I was looking for a recipe for chicken wings and found your Thai Fried Chicken Video. Thought wings would work just as well.....and they did! The brining made them incredibly juicy with a light crisp crust from the rice flour! I love the idea of just mixing the brine with the flour so you get the same great flavor all the way through. My wife is Lao and also loved them! Also made the shallots which were amazing and simple!
You are so right of this being the best light Fried chicken, by not having a heavily crusted, salted, dry chicken under a dilectable coating. The marinating hours enhanced the chicken thighs. This recipe was really thought through well. The Hakka side of my family raved for more and more than I almost had a riot.
Geo. Lim. California
Burmese guy stuck in terrible blizzard in Buffalo,NY. We don’t deep fry that much at home but figured we’d make the best of the storm and do Burmese/Thai street food all weekend. I’ve eaten fried chicken all across Asia and the US and can say without a doubt this is the BEST fried chicken I’ve ever had… and I made it myself! Thanks so much sister!!!
Thank you so much!! So glad to hear and you must be proud of yourself!!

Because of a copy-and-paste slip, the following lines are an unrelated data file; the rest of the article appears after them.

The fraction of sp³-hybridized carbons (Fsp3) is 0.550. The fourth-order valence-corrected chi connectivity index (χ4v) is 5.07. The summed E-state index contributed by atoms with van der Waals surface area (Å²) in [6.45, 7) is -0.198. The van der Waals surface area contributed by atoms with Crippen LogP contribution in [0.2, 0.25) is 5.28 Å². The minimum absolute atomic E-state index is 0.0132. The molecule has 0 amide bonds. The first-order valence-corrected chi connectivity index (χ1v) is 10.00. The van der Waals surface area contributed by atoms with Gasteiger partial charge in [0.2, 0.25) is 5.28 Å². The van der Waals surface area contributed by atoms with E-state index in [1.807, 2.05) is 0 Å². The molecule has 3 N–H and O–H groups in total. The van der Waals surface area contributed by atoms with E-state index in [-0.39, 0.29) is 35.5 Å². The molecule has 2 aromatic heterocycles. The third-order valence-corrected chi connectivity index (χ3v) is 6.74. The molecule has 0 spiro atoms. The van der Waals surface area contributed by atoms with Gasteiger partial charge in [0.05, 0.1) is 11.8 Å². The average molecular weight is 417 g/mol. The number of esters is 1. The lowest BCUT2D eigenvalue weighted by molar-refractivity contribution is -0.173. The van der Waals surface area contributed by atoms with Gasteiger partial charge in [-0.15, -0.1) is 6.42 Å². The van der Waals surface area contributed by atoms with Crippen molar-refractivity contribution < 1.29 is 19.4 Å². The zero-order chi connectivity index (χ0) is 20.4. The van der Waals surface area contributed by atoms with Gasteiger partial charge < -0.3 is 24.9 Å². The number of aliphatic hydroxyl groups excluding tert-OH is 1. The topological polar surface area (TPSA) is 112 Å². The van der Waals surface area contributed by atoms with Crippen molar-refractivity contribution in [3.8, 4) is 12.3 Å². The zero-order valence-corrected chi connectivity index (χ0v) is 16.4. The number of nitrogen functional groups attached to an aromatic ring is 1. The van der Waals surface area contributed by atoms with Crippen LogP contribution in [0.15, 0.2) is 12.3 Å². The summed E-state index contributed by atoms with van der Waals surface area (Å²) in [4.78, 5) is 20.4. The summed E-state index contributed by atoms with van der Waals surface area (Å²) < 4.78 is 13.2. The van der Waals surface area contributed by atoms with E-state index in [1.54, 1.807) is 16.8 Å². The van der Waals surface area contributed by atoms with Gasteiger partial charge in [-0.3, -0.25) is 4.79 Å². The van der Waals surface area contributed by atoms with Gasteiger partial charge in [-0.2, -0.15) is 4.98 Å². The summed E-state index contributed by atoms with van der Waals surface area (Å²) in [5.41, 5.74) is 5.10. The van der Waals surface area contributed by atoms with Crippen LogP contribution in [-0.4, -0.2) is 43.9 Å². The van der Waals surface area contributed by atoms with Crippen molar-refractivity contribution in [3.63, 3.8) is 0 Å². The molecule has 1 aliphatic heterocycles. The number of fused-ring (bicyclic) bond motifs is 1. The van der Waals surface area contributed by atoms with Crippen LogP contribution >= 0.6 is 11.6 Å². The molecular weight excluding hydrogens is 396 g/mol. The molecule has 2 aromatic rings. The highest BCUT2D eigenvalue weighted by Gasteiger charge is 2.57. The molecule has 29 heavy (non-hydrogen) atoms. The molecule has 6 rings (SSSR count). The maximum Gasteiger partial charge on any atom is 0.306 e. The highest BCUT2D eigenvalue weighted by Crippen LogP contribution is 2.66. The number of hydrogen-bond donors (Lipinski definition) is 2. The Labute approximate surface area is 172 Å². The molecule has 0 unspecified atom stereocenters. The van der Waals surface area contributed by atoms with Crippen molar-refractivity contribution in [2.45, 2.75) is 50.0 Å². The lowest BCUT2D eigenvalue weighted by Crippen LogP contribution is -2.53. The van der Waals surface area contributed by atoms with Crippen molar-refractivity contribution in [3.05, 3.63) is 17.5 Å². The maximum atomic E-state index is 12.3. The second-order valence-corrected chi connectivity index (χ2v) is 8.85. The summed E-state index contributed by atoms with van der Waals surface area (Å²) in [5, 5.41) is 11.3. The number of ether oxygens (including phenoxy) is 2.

My first try at this receipe and I like it a super bunch! The only downside was I didn’t make enough of the sautéed shallots…oh many…those are so delish!
I got lost listening to really good jazz…and mixed up my plan…and ended up with a side of gai lan oyster sauce stir-fry! ;-0
Already looking forward to next time
I made these last night and this was some of the best fried chicken I have had. I marinated over night and the flavor of the meat inside was amazing. I have a picture if you want to see it.
Amazing so glad to hear! Do send pics! You can send it to the email listed in the contact page. Thank you!
Hi Pailin, love your recipes n videos!! Can I use an air fryer for this recipe?
You can, but you'd have to omit the flour and they'd just end up tasting like baked chicken instead of fried, which is not a bad thing.
Thank you for asking this question. I plan to do this recipe w/ chicken wings for potluck: This recipe and Sinigang (Filipino sour soup/broth) What air fryer temp do you recommend? Thank you again
I have not done it in an air fryer so I would consult other air-fried chicken wings recipe for time and temp. It should work the same.
What rice flour did you use ? White or brown ? We made this recipe, with white rice flour, it was very good but chicken skin was very dark (looked burnt) by the time it reached 175 internal temp- advice? Brought oil to 375 and then added chicken until oil was 300 consistently.
Hi Tina, the chicken is darker than KFC colour because of the sugar, but it shouldn't look burnt. I used white rice flour, Thai brand. Did you by any chance add more sugar (either intentionally or by accident)? More sugar would make these cook up darker. Have you seen the video tutorial? Did anything else you did look different from what's shown?